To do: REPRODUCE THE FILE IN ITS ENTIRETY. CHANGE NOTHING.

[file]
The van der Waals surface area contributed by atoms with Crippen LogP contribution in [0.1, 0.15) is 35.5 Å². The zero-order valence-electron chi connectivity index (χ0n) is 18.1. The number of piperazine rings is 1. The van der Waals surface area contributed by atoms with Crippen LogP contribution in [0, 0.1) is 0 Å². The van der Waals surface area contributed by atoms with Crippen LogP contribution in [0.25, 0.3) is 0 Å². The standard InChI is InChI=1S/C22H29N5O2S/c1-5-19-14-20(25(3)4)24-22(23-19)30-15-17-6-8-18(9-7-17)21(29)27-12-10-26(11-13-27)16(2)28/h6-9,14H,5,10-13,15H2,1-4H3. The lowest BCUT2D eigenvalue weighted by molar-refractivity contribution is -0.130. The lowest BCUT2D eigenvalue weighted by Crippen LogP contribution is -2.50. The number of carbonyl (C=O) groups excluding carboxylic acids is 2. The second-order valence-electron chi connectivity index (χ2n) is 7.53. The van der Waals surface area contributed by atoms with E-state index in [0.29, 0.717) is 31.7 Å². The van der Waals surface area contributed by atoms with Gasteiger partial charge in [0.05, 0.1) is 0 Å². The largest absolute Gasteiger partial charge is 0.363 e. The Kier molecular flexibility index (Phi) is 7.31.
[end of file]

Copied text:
The van der Waals surface area contributed by atoms with Crippen LogP contribution in [0.1, 0.15) is 35.5 Å². The zero-order valence-electron chi connectivity index (χ0n) is 18.1. The number of piperazine rings is 1. The van der Waals surface area contributed by atoms with Crippen LogP contribution in [0, 0.1) is 0 Å². The van der Waals surface area contributed by atoms with Crippen LogP contribution in [0.25, 0.3) is 0 Å². The standard InChI is InChI=1S/C22H29N5O2S/c1-5-19-14-20(25(3)4)24-22(23-19)30-15-17-6-8-18(9-7-17)21(29)27-12-10-26(11-13-27)16(2)28/h6-9,14H,5,10-13,15H2,1-4H3. The lowest BCUT2D eigenvalue weighted by molar-refractivity contribution is -0.130. The lowest BCUT2D eigenvalue weighted by Crippen LogP contribution is -2.50. The number of carbonyl (C=O) groups excluding carboxylic acids is 2. The second-order valence-electron chi connectivity index (χ2n) is 7.53. The van der Waals surface area contributed by atoms with E-state index in [0.29, 0.717) is 31.7 Å². The van der Waals surface area contributed by atoms with Gasteiger partial charge in [0.05, 0.1) is 0 Å². The largest absolute Gasteiger partial charge is 0.363 e. The Kier molecular flexibility index (Phi) is 7.31.